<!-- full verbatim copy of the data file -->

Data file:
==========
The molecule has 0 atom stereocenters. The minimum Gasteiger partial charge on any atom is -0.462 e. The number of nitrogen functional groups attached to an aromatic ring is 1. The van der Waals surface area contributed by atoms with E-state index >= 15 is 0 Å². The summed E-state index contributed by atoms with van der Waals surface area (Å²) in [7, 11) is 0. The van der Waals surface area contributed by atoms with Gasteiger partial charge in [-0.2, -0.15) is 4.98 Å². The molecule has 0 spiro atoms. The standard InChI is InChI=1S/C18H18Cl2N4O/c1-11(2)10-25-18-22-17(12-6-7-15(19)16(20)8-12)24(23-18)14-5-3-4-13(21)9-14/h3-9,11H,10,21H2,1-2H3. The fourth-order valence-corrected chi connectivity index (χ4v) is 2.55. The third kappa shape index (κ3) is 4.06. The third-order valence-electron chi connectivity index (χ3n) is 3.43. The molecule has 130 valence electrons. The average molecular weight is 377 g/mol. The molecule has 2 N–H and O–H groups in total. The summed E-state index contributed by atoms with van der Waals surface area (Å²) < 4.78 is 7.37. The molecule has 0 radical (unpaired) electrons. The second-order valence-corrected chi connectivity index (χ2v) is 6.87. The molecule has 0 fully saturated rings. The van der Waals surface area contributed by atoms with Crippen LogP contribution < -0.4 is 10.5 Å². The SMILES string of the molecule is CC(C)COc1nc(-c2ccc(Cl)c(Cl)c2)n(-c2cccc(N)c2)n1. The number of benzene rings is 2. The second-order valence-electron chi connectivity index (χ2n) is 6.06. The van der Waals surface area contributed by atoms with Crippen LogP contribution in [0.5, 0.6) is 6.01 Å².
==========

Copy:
The molecule has 0 atom stereocenters. The minimum Gasteiger partial charge on any atom is -0.462 e. The number of nitrogen functional groups attached to an aromatic ring is 1. The van der Waals surface area contributed by atoms with E-state index >= 15 is 0 Å². The summed E-state index contributed by atoms with van der Waals surface area (Å²) in [7, 11) is 0. The van der Waals surface area contributed by atoms with Gasteiger partial charge in [-0.2, -0.15) is 4.98 Å². The molecule has 0 spiro atoms. The standard InChI is InChI=1S/C18H18Cl2N4O/c1-11(2)10-25-18-22-17(12-6-7-15(19)16(20)8-12)24(23-18)14-5-3-4-13(21)9-14/h3-9,11H,10,21H2,1-2H3. The fourth-order valence-corrected chi connectivity index (χ4v) is 2.55. The third kappa shape index (κ3) is 4.06. The third-order valence-electron chi connectivity index (χ3n) is 3.43. The molecule has 130 valence electrons. The average molecular weight is 377 g/mol. The molecule has 2 N–H and O–H groups in total. The summed E-state index contributed by atoms with van der Waals surface area (Å²) < 4.78 is 7.37. The molecule has 0 radical (unpaired) electrons. The second-order valence-corrected chi connectivity index (χ2v) is 6.87. The molecule has 0 fully saturated rings. The van der Waals surface area contributed by atoms with Crippen LogP contribution < -0.4 is 10.5 Å². The SMILES string of the molecule is CC(C)COc1nc(-c2ccc(Cl)c(Cl)c2)n(-c2cccc(N)c2)n1. The number of benzene rings is 2. The second-order valence-electron chi connectivity index (χ2n) is 6.06. The van der Waals surface area contributed by atoms with Crippen LogP contribution in [0.5, 0.6) is 6.01 Å².